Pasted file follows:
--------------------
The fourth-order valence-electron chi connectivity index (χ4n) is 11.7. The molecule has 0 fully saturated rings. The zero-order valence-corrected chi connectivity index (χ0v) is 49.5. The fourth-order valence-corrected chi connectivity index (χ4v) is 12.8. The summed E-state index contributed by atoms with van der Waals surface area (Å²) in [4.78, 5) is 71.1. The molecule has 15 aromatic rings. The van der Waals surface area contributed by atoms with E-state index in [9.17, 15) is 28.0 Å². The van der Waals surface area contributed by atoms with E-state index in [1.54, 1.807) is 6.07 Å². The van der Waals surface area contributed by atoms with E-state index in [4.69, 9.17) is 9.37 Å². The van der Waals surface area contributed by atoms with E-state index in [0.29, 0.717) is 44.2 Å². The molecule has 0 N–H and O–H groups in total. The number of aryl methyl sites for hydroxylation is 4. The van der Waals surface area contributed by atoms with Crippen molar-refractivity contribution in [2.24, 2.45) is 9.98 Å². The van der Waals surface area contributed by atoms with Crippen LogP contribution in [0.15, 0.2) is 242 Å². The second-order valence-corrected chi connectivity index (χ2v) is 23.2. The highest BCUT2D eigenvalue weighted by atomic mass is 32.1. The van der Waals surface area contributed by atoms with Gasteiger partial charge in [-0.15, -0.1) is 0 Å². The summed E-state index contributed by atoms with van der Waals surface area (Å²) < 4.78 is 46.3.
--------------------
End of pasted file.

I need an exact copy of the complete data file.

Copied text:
The fourth-order valence-electron chi connectivity index (χ4n) is 11.7. The molecule has 0 fully saturated rings. The zero-order valence-corrected chi connectivity index (χ0v) is 49.5. The fourth-order valence-corrected chi connectivity index (χ4v) is 12.8. The summed E-state index contributed by atoms with van der Waals surface area (Å²) in [4.78, 5) is 71.1. The molecule has 15 aromatic rings. The van der Waals surface area contributed by atoms with E-state index in [9.17, 15) is 28.0 Å². The van der Waals surface area contributed by atoms with E-state index in [1.54, 1.807) is 6.07 Å². The van der Waals surface area contributed by atoms with E-state index in [4.69, 9.17) is 9.37 Å². The van der Waals surface area contributed by atoms with E-state index in [0.29, 0.717) is 44.2 Å². The molecule has 0 N–H and O–H groups in total. The number of aryl methyl sites for hydroxylation is 4. The van der Waals surface area contributed by atoms with Crippen molar-refractivity contribution in [2.24, 2.45) is 9.98 Å². The van der Waals surface area contributed by atoms with Crippen LogP contribution in [0.15, 0.2) is 242 Å². The second-order valence-corrected chi connectivity index (χ2v) is 23.2. The highest BCUT2D eigenvalue weighted by atomic mass is 32.1. The van der Waals surface area contributed by atoms with Gasteiger partial charge in [-0.15, -0.1) is 0 Å². The summed E-state index contributed by atoms with van der Waals surface area (Å²) < 4.78 is 46.3.